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Materials and Structures

, Volume 43, Issue 9, pp 1187–1189 | Cite as

Recommendation of RILEM TC 212-ACD: acoustic emission and related NDE techniques for crack detection and damage evaluation in concrete*

Test method for classification of active cracks in concrete structures by acoustic emission
  • RILEM Technical Committee (Masayasu Ohtsu)**
RILEM TECHNICAL COMMITTEE

Keywords

Acoustic Emission Concrete Structure Shear Crack Acoustic Emission Signal Acoustic Emission Event 
These keywords were added by machine and not by the authors. This process is experimental and the keywords may be updated as the learning algorithm improves.

1 Scope

Concrete Structures are known to be no longer maintenance-free. Consequently, a variety of inspection techniques are under development and going to be established. It is well known that acoustic emission (AE) technique is promising to test concrete structures for damage estimation [1]. For in-situ inspection, estimation of active cracks is of significant importance. Due to damage evolution in reinforced concrete structures, AE events are observed under in-service conditions. Generally speaking, nucleation of shear cracks follows tensile cracks on an existing failure surface. Accordingly, for an early warning of crack nucleation, the classification of active cracks is in great demand. In this recommendation, a classification criterion for micro-cracks in concrete is proposed on the basis of the measurement of AE parameters

The recommendation refers to several standards [2, 3, 4, 5, 6, 7, 8, 9, 10, 11, 12], of which the newest version shall be cited.

2 Definition of technical terms

In addition to terms defined in RILEM recommendation,” Measurement Method for Acoustic Emission Signals in Concrete”, the following AE parameters shall be obtained by the measurement system. AE waveform parameters of the following: peak amplitude, rise time and duration time are illustrated in Fig. 1, along with the threshold level.
Fig. 1

AE waveform parameters

  1. (1)

    Peak amplitude: Largest amplitude value in a waveform.

     
  2. (2)

    Rise time: A duration time from the first arrival to the peak amplitude.

     
  3. (3)

    Duration time: Duration observed from the first arrival to the time when the amplitude decays up to the level lower than the threshold.

     
  4. (4)

    Counts: Normally, AE counts imply number of times the signal amplitude exceeds the threshold. They also are rigorously named ring-down counts.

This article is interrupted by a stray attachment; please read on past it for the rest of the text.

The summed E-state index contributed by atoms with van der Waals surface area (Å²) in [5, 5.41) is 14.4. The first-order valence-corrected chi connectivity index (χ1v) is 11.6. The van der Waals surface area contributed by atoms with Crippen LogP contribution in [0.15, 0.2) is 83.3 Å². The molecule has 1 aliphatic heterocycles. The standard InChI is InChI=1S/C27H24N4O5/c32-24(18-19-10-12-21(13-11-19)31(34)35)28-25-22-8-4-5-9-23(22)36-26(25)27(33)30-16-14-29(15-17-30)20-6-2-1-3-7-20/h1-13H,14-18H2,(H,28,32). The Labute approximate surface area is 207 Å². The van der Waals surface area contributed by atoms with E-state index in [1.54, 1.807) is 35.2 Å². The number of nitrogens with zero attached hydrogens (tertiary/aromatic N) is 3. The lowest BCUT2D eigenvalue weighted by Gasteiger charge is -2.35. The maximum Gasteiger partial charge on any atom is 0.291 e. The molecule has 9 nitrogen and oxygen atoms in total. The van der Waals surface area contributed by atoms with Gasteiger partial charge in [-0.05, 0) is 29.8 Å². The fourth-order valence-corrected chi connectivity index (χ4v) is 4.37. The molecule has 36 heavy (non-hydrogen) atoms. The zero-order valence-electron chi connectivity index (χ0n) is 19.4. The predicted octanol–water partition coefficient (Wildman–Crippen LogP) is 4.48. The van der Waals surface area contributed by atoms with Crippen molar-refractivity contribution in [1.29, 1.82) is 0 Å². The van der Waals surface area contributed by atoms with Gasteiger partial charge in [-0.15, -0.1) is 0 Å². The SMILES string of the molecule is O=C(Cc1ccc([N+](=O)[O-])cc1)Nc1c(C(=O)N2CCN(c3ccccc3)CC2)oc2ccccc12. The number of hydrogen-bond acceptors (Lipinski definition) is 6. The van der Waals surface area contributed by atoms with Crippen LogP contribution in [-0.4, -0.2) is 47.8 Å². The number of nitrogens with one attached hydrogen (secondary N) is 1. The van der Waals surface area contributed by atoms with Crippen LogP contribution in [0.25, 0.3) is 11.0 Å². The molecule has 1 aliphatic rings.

5. (5)

    External parameters: The measurement system shall be able to obtain time information along with AE parameters. In addition, such external parameters as load, strain and so forth are preferably recorded in the system.

     

3 Measurement system

3.1 AE sensor

AE sensors shall be calibrated properly in advance of the measurement. AE sensor is sensitive enough to detect AE signals generated in a concrete structure, taking acoustic coupling into consideration. AE sensor is also robust enough against temperature change, moisture condition and mechanical vibrations in the environments.

For the parameter analysis, a broad-band sensor is recommended. But, resonance-type sensors are also available, in the case that their resonance frequencies are higher than 60 kHz in concrete. So far, resonant frequencies of resonance-type sensors have been applied to concrete in the range of 50–250 kHz.

3.2 System for signal analysis

The system of AE devices shall be specified, depending on the target. AE sensors are attached at proper locations to cover the target area. The internal noise of the amplifier shall be inherently low and less than 20 μV (26 dB for 0 dB = 1 μV) as the peak voltage converted by input voltage. The amplifier shall be robust enough against the environmental conditions and be protected properly. The frequency range shall be determined prior to the measurement, taking into account the performance of AE sensor and the amplifier. The range from several kHz to several 100 kHz is recommended in concrete. The period of the measurement shall be prescribed, depending on propagation property of AE signals in the target structure.

4 Environmental noises

In advance to AE measurement, the noise level shall be estimated. Then, counteract against external noises, wind, rain, sunshine and so forth shall be conducted to decrease the noise level as low as possible. In the case that the noises have similar frequency contents, amplitudes to AE signals or sources of the noises are unknown, characteristics of the noises shall be estimated prior to the measurement. Based on this result, separation of AE signals from the noises shall be achieved. In this respect, the use of filters is applicable after determining the proper frequency range.

Sensitivity of AE channels shall be conducted routinely by employing the standard source. Variation within the channels shall be less than 3%.